respect;" Maryland is the only regis
tration -State with a considerable pro
portion (23. 6 per cent) of colored
Noarly one-fourth of all deaths
registered were those of persons born
outside of the United States. The
States having the largest proportion
of naUre-born Americans of native
stock, are. Dr. Wilbur states, the ones
In which it is the most difficult to. se
cure U?e passage of effective registra
tion laws. Therefore, the actual mor
-ialJty of Americans of nfttTrft
age Is not fully represented In the
registration area, although over two
thirds of the deaths registered were
of native born p?u;? o&a-and nna.thlrd
were of native bom with native par
ents. . *
it appears that the month of max
imum mortality In 1908 was Janu
ary with $7,763 deaths and that of
midimum mortality was June with
The death rates of the Individual
registration^ tales va/y for~The~year
1908 from 18.4 for California to 10.1
for South Dakota. Dr. Wilbur points
out that the total variation is less
than that among the great towns of
England and thht the range oT mor
tality Is not excessive.'
With the exception of South "Da
jfwtwi H|| i erlstratinn Smi^ for
which data are presented for moro
than a single year, show lotvcr rates
instances the rates for 199j"were the
lowest on record, at least since fair
ly accurate registration has beep in
effeet. - For. Massachusetts a compari
son of the rates given In the State re
? porta wince 1951 .shuwa that, with tlx;
single exception of the rate (16.3) In
1904, the rate (16.61 In J9<$8 is the
Then follow comparisons of the
death rates of the cities of the United
States with 100.000 population or
-MW In 19Q0, Of the thirfT.n?
cities considered, a decreased death
rate was shown in 1908 In all but
five instances. The remainder of the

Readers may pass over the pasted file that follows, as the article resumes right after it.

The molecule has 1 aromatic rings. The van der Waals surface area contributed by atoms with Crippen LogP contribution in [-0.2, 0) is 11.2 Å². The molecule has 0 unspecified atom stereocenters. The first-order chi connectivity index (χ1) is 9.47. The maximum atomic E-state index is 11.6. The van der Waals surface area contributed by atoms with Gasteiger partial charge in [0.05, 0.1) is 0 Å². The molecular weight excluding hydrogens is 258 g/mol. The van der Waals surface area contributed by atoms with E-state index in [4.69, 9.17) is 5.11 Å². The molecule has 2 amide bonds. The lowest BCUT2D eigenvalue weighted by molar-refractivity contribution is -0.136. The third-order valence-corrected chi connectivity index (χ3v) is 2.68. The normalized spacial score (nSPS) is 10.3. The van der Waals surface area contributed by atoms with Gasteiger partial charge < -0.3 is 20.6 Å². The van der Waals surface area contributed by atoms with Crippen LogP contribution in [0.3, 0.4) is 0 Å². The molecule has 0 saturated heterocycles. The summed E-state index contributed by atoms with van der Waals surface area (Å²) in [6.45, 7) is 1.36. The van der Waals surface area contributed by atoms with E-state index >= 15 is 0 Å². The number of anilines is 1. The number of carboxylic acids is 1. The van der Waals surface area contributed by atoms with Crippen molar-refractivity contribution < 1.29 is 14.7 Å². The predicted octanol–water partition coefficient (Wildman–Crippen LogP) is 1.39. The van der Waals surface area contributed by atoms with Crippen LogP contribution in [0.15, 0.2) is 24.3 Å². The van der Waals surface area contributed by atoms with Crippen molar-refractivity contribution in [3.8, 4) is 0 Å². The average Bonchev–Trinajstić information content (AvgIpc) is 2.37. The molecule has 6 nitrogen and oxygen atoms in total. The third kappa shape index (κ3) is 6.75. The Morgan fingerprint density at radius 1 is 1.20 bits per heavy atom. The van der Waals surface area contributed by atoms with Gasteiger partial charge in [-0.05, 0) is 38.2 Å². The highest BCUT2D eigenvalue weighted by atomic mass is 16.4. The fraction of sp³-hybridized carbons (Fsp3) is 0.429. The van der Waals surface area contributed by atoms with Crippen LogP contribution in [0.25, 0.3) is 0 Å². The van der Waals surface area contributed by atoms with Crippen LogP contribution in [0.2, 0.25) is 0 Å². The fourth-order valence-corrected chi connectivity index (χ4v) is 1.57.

bulletin is devoted to the considera
tion Afc causes of death, of occupations
In relation to mortality, and contains
the official English translation of the
revised list of causes of death ar
ranged for use In mortality tables by
international agreement aftSe second
decennial revision In Paris last July.
1 The opening Mitlwuf th^Dfftfrarr'i
atolr sendee for the union meeting'
scheduled to begin next Sunday, waa,
largely attended at the Methodist'
rchureh last "Evening. The speaker of
the evening was Rev. H. B. Searight,
pastor of the First Presbyterian
, Church, his topic being "The Divine
Side of a- Revival." The Ufcpc wasi
jnuch enjoyed. Tonight at 7:30 the
"Human 81de of a Revival" will be
dlftussed. Rev. Robert Hope, pas
tor of the Christian Church, will be
th^speaker. All those who sing' ate,
cordially Invited to sit with the choir
and aid. SJVferyWdf l* mTltadto it-;
tend these service# of preparation.
a"to nn>B to ummmm.'
DOUBLE TRAGEDY .
Corset Steel Saves Her
William H. Short, Ex-convict,
Shoots His Wife and Then
Kills- Himself at the Union Sta
tion, Washington, D. C.
I WA&h'lngl&i, U. CT Oct. 26. ? Bat3"
tll;ig- with death, and avowing love
for the man who shot her down as
she fled from his presence. Mrs. Eve
lyn Louise Short, a member of the
Motor Girls company, which played
in this city last week, is at Casualty
?&>9p!tal with two bullet wounds in
the left shoulder, inflicted by. her hus
band, William II. Short, who later
sent a bullet Into his own brain, caus
ing his death two hours later.
The womari's condition is serious,
but Dr. T. A. Lee, superintendent of
the hospital, ifelleves that when the
bulfet&are removed todayy Mrs. Short
"will have an excellent chance for re^
covery. The body of the husband Is
at the morgue, awaiting the .arrival
of advices. Acting Coroner Gloze
brook, after viewing the bddy~tast
night. Issued a certificate of death by
The tragedy was enacted in the
west portico of Union Station shortly
before 10 o'clock yesterday morning.
Jealousy and refusal of the wife to
give up the stage are ascribed as mo
tives for the double crime. Short
fired thre<j bullets at his show-girl
wife, and a fourth btlliet B6 sent into
his own brain. The girl and her hus
pltal. but Short expired without re
Owes Life to Corset Steel - t
To a corset steel, which broke the
force oT a bullet that struck her in
the middle of the back, is attributed
Mrs. Short's escape from Instant
death. The missile grazed the steel
and barely b^oke. the flesh. When,
the woman was placed on an operat
ing-table on&sif lhe_bullets fell from
her clothing. The twoother bullets
entered the back Just below the left
shoulder blade, plowed through the
muscles, and lodged in the fleshy
part of the shoulder. An attempt to
remover them will be made this
Mrs. Short is known to the stage
as_Jpvelyn Howard, and is the' daugh
ter of Mr. ftnrf MriT Til III I I'l T I H III |
of 2 West 111th street. N'c-sr York.
She Is about 23-years oldi%nd has
1 Lho?n-in-Uia tka-fjvulJnli 1.1 t'nm i
three yeais, appearing in several
musical comedies. Her husband was